For example, I could not bring two point and shoots to a wedding and expect to book high-end events or be taken seriously. I need a professional DSLR and professional lighting equipment. But, if you are starting slow...starting small...and banking the profits from your start-up, you can cash flow the purchases of needed equipment.
Also, know when to spend and when it doesn't matter.
Photographers get sold on a lot of things that could cause financial disaster: Really expensive workshops and retreats ($2500 for 2 days to hang out in a yurt in Oregon with some photographer who plays guitar and will tell you how to save your marriage through photography......ugh). PROPS, backdrops, extra equipment....it can get astoundingly expensive. My expenses my 3rd year in business hit $37,000. And I didn't even have a studio yet.
I learned quickly that I didn't NEED everything everyone said I needed. What I needed was what WORKED. So, I've become quite the minimalist when it comes to the business. Because its what works.
4. DON'T GET AHEAD OF YOURSELF
I know it can be REALLY tempting to just chuck it all and take a huge risk of opening a business. But rushing into it can lead to some costly mistakes.
Take your time...research your market and the industry you want to enter. Make sure you are bringing something of value to the marketplace that people will WANT. This is huge.
For example, in my town we have had countless "secondhand stores" open. Consignment shops for clothing or used knick-knacky thrift types. Now, there is nothing wrong with places like this, honestly...and maybe in a larger city they would do well...but in a smaller city of only about 36,000, the market wasn't really able to bear several of the same type of business in the downtown area.
Make sure you do your market research so you don't discover you're trying to fill a hole that's already overflowing.
5. KNOW YOUR NUMBERS
It's important to be right on top of your numbers. Otherwise, you'll never know if you are sinking or swimming.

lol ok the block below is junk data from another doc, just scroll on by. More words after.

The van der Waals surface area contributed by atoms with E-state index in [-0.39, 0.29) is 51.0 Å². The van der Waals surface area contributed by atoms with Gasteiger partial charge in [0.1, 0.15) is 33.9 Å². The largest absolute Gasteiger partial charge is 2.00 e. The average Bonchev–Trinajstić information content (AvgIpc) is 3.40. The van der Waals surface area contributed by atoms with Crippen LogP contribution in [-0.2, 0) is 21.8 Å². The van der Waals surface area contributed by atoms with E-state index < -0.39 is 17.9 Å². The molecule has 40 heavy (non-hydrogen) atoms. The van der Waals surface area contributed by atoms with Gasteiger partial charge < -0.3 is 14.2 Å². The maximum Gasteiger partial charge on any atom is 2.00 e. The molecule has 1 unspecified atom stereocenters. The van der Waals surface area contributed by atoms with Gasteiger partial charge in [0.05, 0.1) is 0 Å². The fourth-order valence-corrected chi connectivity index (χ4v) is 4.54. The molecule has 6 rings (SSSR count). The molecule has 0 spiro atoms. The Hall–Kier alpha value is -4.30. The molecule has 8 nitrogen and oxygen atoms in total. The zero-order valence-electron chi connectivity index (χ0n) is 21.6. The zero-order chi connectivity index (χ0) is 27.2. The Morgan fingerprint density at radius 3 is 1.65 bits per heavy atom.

If you do it right and you are cash flowing your start up, this should be relatively easy. Make sure you are keeping track of your sales, your profit and loss, your taxes (yes, you have to pay taxes), your expenses and mileage. This should all be documented so you can see if you are actually making any money, or if your passion is costing you more than you're taking home.
Keep your expenses in check and don't go hog wild, price yourself competitively and correctly for the market, and you should be okay.
6. KNOW WHEN TO HOLD EM, KNOW WHEN TO FOLD EM
Part of being smart about business in general is to know when something is a lame duck. If you've been going for a year or more and you're still not making a profit, it may be time to start reevaluating your idea. Don't drag your family's whole financial foothold down because of a dream and a wish. You gotta know when to walk away, even if its hard.
You will work harder than you've EVER worked before when you take on working for yourself. And, I cannot reiterate this enough, it is HARD. The money is variable...it's a CONSTANT hustle for work....some days you're working when normal 9-5'ers at enjoying their weekends and you want to scream.
Even THEN.....I've seen the other side and I know that my heart belongs to small business. It just does....it makes SENSE to me, as hard as it is sometimes.
I truly believe there are folks out there born to work for themselves. They just have that innate inability to conform to the 9-5 grind....the "game", as I like to call it. COULD I do it? Of course. But once you've tasted the freedom of self-employment, it is REALLY hard to go back.
Some really good books to read if you're looking to start you're own thing (Remember: Reading is part of the process of building wealth! Educate yourself and always be learning!):
- START by Jon Acuff (I'll probably review this one later. Because it is SO. GOOD.)
- TRIBES by Seth Godin (I ADORE Seth Godin. He is a Marketing Genius and his stuff has always spurred me on. HIGHLY recommend any of his books)
- The $100 START UP by Chris Guillebeau